• Globalsecurity.org February 1, 2003 - Present: Senior Technical & Policy Analyst on U.S., Chinese, Russian, North Korean and Iranian strategic missile, space programs.
  • Federation of American Scientists April 1994 – (October 17, 1994 – February 24, 2003): Senior Research Analyst to the chief of the Space Policy Division. Responsible for analyses of Russian, Chinese, and other foreign space and ballistic missile programs.
  • Alabama Space and RocketCenter (ASRC) January 1986–August 1989: Supervisor - ASRC/NASA Visitor’s Information Center, to Librarian/Archivist.
  • Bechtel Corp. June 1974 - March 1985: Draftsman, technician, and later planner on the Standardized Nuclear Utility Power Plant Station (SNUPPS)


  • Congressional Research Service (Science Policy Research Division), Consultant in 1971-1975 on staff report on Soviet Space Programs.
  • National Geographic Magazine – Consultant for the magazine on space issues including the 1985 issue “Are the Soviets Ahead in Space?” and a March - April, 2003 china’s manned space program research effort.
  • ILS International Launch Services, (Lockheed Martin Co) - Consultation on and illustrations for Proton Launch System User’s Guide, Revisions 1 (1993) and 2 (1995).
  • Space Commerce Corp. Consulted (1986-1989, 1991, 2001) on Soviet launch vehicles, and space facilities including their Mission Planner’s Manual for the Proton commercial launch vehicle as part of the first Soviet/American team to study the interface between a U.S satellite payload and a Soviet launch vehicle.
  • Martin Marietta (Denver, Co.) Consulted in 1987 on Soviet life support and simulator training facilities.
  • Office of Technology Assessment, (US Congress) - Illustrator, reviewer and consultant (1984-85) on “ U.S. – Soviet Cooperation in Space” report.
  • General Electric, Co. ( Washington, D.C.), Consulted in 1984 on Soviet space toilet facilities as alternate to U.S Space Shuttle design.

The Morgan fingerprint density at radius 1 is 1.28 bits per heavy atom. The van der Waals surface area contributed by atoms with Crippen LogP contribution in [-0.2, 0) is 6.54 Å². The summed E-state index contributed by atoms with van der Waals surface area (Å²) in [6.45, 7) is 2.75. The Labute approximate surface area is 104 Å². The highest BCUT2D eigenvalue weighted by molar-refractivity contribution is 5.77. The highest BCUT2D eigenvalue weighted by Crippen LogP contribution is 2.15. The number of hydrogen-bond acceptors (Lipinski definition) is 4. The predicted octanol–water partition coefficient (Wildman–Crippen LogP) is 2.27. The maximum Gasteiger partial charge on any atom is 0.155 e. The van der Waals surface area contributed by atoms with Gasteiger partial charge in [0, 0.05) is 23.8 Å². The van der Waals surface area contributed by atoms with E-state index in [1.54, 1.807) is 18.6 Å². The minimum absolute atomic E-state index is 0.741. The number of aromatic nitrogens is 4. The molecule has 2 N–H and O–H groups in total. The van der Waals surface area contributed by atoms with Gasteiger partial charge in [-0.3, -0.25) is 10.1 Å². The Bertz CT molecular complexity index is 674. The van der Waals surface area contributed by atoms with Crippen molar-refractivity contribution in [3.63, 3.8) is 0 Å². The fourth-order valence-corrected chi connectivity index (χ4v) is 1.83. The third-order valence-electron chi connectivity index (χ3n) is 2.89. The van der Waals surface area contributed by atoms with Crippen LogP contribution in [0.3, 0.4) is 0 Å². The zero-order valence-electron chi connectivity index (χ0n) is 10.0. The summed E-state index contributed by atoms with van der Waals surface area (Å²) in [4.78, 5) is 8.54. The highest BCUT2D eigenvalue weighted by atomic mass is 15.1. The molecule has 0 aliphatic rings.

• Aerospace America Magazine (AIAA), December 1989 - Soviet Manned Lunar Program Analysis.
  • Phillips Publishing, Reviewer and writer on Russian communications satellites for their 1993 Satellite Systems Handbook.
  • Salamander Books Limited, Illustrator, writer, and consultant for “The Illustrated Encyclopedia of Space Technology.”
  • Russian Space Industry - Coordinated and edited the publication compiled by the late Dr. Maxim V. Tarasenko, and Ivan M. Moiseyev of the Russian Institute of Space Policy for the Federation of American Scientists.
  • Freelance writing - 1990–1994 -Present - Articles and illustrations for Aviation Week & Space Technology, Air & Cosmos, Novosti Kosmonavtiki, Spaceflight and JBIS Journal of the British Interplanetary Society, Soviet Aerospace, Russian Aerospace Technology, Space Business News, Space Station News, & Defense Daily.
  • Russian Rocket Engine Technology Briefings - Huntsville, Alabama the 1980's, Red Star ‑ 2000 ( January 26-28, 1988) for aerospace Industry, NASA and U. S. Government agencies.
  • Expert Commentary for Magazines, Newspapers, Radio and Television Networks 1997-2009 Commentary & background provided for numerous organizations (The New York Times, LA Times, ABC, CBS, MSNBC, CNN, NPR, BBC, CBC, FOX, Discovery Channels U.S. & Canada, Japan, etc.) on U.S, Russian and Chinese space programs.


A.A.S. Mechanical Engineering Technology, Old Dominion University, 1970.